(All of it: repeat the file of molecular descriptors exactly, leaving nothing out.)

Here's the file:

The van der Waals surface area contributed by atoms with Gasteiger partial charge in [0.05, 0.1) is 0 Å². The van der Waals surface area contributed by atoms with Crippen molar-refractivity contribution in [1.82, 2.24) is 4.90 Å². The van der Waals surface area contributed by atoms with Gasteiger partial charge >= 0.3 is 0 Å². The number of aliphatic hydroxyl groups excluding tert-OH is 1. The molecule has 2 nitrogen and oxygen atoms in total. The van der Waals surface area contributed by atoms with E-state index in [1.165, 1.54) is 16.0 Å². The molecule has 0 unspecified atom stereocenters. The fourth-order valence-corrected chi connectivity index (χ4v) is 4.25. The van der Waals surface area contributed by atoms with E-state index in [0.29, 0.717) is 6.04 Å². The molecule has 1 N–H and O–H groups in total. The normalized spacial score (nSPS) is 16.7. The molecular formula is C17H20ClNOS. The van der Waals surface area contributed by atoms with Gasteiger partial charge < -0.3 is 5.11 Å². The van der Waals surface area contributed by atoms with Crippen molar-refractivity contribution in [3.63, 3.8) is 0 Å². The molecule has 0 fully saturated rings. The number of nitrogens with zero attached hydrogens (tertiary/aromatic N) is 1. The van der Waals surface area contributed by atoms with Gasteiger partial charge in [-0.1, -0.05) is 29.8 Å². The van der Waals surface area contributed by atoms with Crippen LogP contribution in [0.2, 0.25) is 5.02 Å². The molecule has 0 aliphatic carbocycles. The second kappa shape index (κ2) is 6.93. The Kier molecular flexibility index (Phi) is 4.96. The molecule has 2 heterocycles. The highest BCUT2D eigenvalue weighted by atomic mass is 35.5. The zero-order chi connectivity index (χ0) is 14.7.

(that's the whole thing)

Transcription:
The van der Waals surface area contributed by atoms with Gasteiger partial charge in [0.05, 0.1) is 0 Å². The van der Waals surface area contributed by atoms with Crippen molar-refractivity contribution in [1.82, 2.24) is 4.90 Å². The van der Waals surface area contributed by atoms with Gasteiger partial charge >= 0.3 is 0 Å². The number of aliphatic hydroxyl groups excluding tert-OH is 1. The molecule has 2 nitrogen and oxygen atoms in total. The van der Waals surface area contributed by atoms with E-state index in [1.165, 1.54) is 16.0 Å². The molecule has 0 unspecified atom stereocenters. The fourth-order valence-corrected chi connectivity index (χ4v) is 4.25. The van der Waals surface area contributed by atoms with E-state index in [0.29, 0.717) is 6.04 Å². The molecule has 1 N–H and O–H groups in total. The normalized spacial score (nSPS) is 16.7. The molecular formula is C17H20ClNOS. The van der Waals surface area contributed by atoms with Gasteiger partial charge < -0.3 is 5.11 Å². The van der Waals surface area contributed by atoms with Crippen molar-refractivity contribution in [3.63, 3.8) is 0 Å². The molecule has 0 fully saturated rings. The number of nitrogens with zero attached hydrogens (tertiary/aromatic N) is 1. The van der Waals surface area contributed by atoms with Gasteiger partial charge in [-0.1, -0.05) is 29.8 Å². The van der Waals surface area contributed by atoms with Crippen LogP contribution in [0.2, 0.25) is 5.02 Å². The molecule has 0 aliphatic carbocycles. The second kappa shape index (κ2) is 6.93. The Kier molecular flexibility index (Phi) is 4.96. The molecule has 2 heterocycles. The highest BCUT2D eigenvalue weighted by atomic mass is 35.5. The zero-order chi connectivity index (χ0) is 14.7.